There is a consensus in the medical community that of course, a fed baby is best, but if you’re able and willing to breastfeed, your baby will get things from nursing that they will never be able to get from formula.
One of these things is a hormone exchange that happens during a session, but probably the biggest factor that formulas are unable to replicate is the fact that a baby’s saliva can enter through mom’s nipple, and if a baby is sick or needs antibodies, mom’s milk will adjust to give it to them.
It’s pretty cool. That said, every baby who was ever raised on formula is also doing just fine.
Since more and more moms are wanting/trying/succeeding in making breastfeeding work, though, we’re noticing that there’s a downside, too – Dads just can’t be as involved with a newborn or young infant as they could be were they exclusively fed with a bottle.
A recent study has added to the small but growing body of research that says dads struggle while moms and babies are benefitting from a breastfeeding relationship. There are the expected issues, like less time and ability to easily bond with their newborn, but most of their unhappiness boiled down to feeling useless.
That went double for dads whose partners struggled to establish a nursing relationship easily – with babies who struggled to latch, for example. Husbands in those partnerships could feel helpless and inadequate while mothers felt like they were failing at something they were supposed to be able to do, leading to insecurities.
All of these issues can trickle into a relationship and marriage, increasing the likelihood of postpartum depression for either partner.
These aren’t reasons to forgo nursing if it’s something that’s important to you – there are plenty of studies out there that find breastfeeding can bring partners closer together, but the difference seems to be an ability for dad’s to understand and really step into their support role.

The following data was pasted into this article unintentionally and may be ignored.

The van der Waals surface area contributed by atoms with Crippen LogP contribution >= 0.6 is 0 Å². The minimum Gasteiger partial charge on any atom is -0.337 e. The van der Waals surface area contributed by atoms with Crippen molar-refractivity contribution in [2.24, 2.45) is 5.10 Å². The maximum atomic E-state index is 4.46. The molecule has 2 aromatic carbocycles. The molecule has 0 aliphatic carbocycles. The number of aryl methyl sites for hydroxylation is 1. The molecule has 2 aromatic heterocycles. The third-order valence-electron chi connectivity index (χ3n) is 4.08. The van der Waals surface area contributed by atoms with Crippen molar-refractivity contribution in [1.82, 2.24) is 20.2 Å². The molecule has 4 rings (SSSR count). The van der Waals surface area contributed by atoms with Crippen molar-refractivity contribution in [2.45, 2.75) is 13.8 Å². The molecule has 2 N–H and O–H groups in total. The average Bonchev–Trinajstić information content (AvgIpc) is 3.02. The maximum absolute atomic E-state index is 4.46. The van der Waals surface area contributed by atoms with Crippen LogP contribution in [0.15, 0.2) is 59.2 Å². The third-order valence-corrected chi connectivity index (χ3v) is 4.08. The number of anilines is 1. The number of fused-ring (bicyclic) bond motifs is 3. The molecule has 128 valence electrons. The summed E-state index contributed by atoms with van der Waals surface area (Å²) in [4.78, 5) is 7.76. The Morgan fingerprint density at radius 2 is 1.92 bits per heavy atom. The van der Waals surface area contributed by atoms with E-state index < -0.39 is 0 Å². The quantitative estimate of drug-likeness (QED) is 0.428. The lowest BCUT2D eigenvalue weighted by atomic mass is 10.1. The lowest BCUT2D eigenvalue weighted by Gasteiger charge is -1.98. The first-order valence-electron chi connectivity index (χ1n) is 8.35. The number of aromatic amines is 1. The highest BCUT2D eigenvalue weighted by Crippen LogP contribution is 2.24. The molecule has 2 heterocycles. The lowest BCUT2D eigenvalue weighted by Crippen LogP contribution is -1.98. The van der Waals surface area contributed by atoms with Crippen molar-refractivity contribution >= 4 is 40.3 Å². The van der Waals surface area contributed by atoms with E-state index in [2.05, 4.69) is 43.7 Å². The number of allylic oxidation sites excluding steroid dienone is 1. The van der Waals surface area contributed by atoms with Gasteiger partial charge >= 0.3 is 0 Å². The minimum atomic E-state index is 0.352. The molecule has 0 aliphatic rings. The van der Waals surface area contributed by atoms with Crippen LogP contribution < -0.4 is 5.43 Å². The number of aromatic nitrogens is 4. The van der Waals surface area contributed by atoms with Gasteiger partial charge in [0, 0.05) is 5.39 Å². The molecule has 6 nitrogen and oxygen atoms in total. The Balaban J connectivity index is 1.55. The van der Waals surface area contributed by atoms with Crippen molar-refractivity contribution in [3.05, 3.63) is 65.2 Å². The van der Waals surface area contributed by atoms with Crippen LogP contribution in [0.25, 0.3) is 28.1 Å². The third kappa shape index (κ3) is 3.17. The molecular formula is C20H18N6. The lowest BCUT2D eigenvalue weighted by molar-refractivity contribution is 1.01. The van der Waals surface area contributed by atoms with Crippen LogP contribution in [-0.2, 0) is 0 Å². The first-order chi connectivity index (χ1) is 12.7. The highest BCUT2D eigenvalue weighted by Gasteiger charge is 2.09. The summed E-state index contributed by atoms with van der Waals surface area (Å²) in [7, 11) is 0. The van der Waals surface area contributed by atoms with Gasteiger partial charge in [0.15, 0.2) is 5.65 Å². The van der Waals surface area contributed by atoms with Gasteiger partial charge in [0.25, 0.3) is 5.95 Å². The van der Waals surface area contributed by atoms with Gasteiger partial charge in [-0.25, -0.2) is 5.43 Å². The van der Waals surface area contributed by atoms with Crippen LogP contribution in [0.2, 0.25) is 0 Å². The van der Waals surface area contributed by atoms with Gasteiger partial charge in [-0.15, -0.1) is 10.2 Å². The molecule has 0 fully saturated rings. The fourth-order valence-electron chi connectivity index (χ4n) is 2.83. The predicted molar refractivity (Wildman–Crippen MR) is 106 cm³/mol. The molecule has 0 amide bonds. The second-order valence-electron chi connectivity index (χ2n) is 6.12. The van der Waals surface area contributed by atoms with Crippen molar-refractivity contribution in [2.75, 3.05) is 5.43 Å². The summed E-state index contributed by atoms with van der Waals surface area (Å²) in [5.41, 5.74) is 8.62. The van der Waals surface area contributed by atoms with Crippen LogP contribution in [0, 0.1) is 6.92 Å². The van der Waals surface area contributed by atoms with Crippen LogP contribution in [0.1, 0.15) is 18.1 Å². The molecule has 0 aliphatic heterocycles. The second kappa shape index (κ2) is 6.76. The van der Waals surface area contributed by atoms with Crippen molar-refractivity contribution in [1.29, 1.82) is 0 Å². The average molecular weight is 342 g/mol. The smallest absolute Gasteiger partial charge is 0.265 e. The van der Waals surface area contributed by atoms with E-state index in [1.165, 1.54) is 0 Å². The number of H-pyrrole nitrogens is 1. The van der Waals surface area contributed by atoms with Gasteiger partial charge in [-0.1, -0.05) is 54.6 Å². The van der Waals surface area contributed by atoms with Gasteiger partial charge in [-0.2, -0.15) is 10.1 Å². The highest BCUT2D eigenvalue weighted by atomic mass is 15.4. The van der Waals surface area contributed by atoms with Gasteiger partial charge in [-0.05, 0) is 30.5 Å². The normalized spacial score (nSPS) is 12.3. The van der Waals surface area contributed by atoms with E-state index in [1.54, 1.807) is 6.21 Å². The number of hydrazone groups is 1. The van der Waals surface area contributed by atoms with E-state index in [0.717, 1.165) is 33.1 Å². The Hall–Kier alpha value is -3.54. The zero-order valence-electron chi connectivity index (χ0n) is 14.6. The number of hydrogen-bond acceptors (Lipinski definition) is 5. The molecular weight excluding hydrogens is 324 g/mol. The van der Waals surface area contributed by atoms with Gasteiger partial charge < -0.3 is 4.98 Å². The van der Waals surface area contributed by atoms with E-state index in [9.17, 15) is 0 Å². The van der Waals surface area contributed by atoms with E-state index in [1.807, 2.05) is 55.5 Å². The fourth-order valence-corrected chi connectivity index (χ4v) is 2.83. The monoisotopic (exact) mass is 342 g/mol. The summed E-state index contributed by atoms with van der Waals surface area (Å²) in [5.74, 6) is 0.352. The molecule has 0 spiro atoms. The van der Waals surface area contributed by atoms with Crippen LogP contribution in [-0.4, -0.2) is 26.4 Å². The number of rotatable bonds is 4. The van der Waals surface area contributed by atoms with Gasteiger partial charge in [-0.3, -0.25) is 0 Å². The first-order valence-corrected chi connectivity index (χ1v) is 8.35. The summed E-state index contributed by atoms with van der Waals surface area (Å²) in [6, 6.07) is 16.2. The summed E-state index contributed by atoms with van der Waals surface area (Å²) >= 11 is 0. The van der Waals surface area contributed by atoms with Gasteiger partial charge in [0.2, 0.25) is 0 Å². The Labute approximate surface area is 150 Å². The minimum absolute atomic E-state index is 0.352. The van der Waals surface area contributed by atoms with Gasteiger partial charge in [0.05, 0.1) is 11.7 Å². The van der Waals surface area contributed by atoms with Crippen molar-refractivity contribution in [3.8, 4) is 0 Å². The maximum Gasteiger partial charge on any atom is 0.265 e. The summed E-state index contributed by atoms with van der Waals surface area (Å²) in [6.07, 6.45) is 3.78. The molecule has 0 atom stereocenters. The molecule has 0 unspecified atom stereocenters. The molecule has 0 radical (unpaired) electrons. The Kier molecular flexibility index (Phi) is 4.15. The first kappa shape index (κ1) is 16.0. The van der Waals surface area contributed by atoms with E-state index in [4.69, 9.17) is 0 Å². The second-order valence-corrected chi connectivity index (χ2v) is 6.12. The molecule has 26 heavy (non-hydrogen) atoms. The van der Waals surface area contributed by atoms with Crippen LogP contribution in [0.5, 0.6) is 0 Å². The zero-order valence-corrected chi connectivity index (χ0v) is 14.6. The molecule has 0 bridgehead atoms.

If you’re getting ready to embark on this journey with a partner, talk ahead of time about different ways dads can be involved and supportive, like washing bottles and pumps, making sure mom is comfortable and has water, offering to change diapers before or after, or agreeing to put the baby back to sleep when sessions are over.
Bonding with their infant is important, and the psychological boost of dropping testosterone and rising oxytocin levels help set dads up for long term parenting success.
Plenty of studies support the idea that fathers who find their role in the relationship feel useful, happy, and confident.
So moms and moms-to-be, considering pumping so that dads can take a feeding, and let go and get out for an hour here and there to let him take the reins with your infant. They need space and time to figure out how to interact with your little chunk alone, and it can be good for babies to be comfortable with either parent, too.
Don’t make my mistakes, and end up being the only person in the world your baby will let put him to sleep for almost two years.
Dads role might be different than Moms, and it might always look a bit different, too, but that doesn’t mean it should be less – or less important, either.